H.P. Lovecraft’s Influence on Pop Culture

By Kathleen Fontilea | March 12th 2015

H.P. Lovecraft, June 1934
H.P. Lovecraft (1890-1937)

A dead man has been haunting your books, your movies, your comics, your television shows, and your video games for generations. Howard Phillips Lovecraft (1890-1937), an American magazine writer from Providence, Rhode Island, redefined the horror genre by combining it with the dangers of the unknown and uncaring universe. There is no magic in H.P. Lovecraft’s stories, only science that humans cannot understand.

Through his short stories, Lovecraft made it clear that Earth is not the center of the universe. People are nothing more than ants or specks of dust compared to the godlike aliens and cosmic monstrosities that rain down on their planet, pull all the strings and wreak havoc.

Lovecraft was a noted atheist yet he created his own mythology known as the Cthulhu mythos. The mythology was named after his most famous monster, Cthulhu, a “green, sticky spawn of the stars” that was as big as a mountain, had a squid-head, writhing tentacles, and “flabby” claws.

Lovecraft died poor and unknown but his work has spawned legions of authors, filmmakers and artists.

“Lovecraft’s influence is like a chthonic undercurrent that reaches its tentacles out under the surface to infect everything from T.V. to music, movies, games, toys, and anything else you can imagine,” said Brian Callahan, a director for the Portland, Oregon H.P. Lovecraft Film Festival. “Lovecraft is so very influential in pop-culture that there is more and more every day.”

Stephen King, a bestselling horror writer whose works had often been converted into films and television series, has frequently cited Lovecraft as an inspiration. Lovecraft’s influence can be seen through King’s The Mist (1980), “Crouch End” (1980), and It (1986).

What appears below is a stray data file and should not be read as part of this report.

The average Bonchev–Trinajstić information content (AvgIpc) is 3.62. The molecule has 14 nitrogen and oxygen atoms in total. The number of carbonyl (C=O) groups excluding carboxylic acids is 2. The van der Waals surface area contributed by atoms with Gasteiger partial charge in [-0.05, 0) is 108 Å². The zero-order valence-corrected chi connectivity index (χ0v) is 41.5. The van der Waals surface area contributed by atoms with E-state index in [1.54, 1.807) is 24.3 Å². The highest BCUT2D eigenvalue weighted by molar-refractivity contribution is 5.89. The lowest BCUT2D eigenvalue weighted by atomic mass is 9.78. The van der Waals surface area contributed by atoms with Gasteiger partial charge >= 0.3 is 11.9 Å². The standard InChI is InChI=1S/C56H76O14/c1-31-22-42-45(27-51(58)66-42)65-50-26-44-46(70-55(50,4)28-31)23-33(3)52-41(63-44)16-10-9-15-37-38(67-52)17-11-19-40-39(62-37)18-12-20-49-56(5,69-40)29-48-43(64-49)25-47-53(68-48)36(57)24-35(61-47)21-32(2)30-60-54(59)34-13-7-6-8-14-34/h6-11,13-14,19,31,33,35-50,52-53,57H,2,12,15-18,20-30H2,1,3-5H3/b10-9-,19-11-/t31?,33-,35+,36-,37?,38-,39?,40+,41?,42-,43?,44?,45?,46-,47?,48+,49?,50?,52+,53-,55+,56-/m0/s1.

Musical artists such as the 80’s thrash-metal band, Metallica, had been influenced by Lovecraft’s work. Lovecraft inspired Metallica’s songs, “The call of Kutulu” and “The Thing That Should Not Be.” The late Cliff Burton, Metallica’s bassist, was an enthusiast for the Cthulhu mythos according to monsterlegacy.wordpress.com. Lovecraft and his beasts had also been featured in Black Sabbath’s “Beyond the Wall of Sleep,” Poison’s “Yog-Sothoth” and more.

John Carpenter, a renowned American horror and science-fiction film director, is an admitted Lovecraft fan. Carpenter has incorporated Lovecraftian themes in movies like Prince of Darkness (1987), In the Mouth of Madness (1994) and his cult classic The Thing (1982).

Guillermo del Toro, a Mexican film director, screenwriter and novelist known for his dark, fantastical creatures, is heavily influenced by Lovecraft. Toro injected Lovecraftian elements in Pacific Rim (2013) and The Strain (2014). Toro has also directed Hellboy (2004), based on the comic by another Lovecraftian, Mike Mignola. Toro has been struggling for years to bring Lovecraft’s At the Mountains of Madness to the big screen but it was put on hold due to budget problems.

Lovecraft has a presence in cartoons and television. Cthulhu was featured in a South Park episode, “Coon and Friends” (2010) and the Scooby-Doo Mystery Incorporated episode, “The Shrieking Madness” (2010). Stephen Colbert from The Colbert Report has mentioned Lovecraft and his creatures several times, including his interview with George Church about the Personal Genome Project in 2012.

There are many people who have been exposed to Lovecraft without having read his stories or even knowing who he is. But there is a rich and ever growing subculture of Lovecraftian enthusiasts. The H.P. Lovecraft Film Festival and CthulhuCon was founded in Portland, Oregon in 1995 by Andrew Migliore “with the desire that H.P. Lovecraft would be rightly recognized as a master of gothic horror and his work more faithfully adapted to film and television,” according to their website.

Migliore stepped down as CthulhuCon’s director in 2010 due to family and career obligations. Brian Callahan and his wife Gwen has since taken over as directors. The Callahans have been involved with CthulhuCon since 2002 as vendors. They own Sigh Co. Graphics, a T-Shirt company that offers Lovecraftian and horror designs and an online “Lovecraftian boutique” called Arkham Bazaar at arkhambazaar.com.

“Those who know little of Lovecraft, or his most famous beastie Cthulhu, will be right at home,” Brian Callahan said. “It is a great introduction to an incredibly varied and complex genre.”

The festival offers a variety of attractions including independent films, animations, music, and panels. CthulhuCon attendees are not what many would expect from horror fans, according to Callahan. There will not be any gory, slasher movies. Most of the content is about humanity discovering what the world is really about through an uncaring universe, strange creatures and forbidden books.

“There has been weddings hosted at the festival over the years,” Callahan said. “There are people who have been coming for a long time, who are now bringing their tween children to experience the wonder of Lovecraft’s creations.”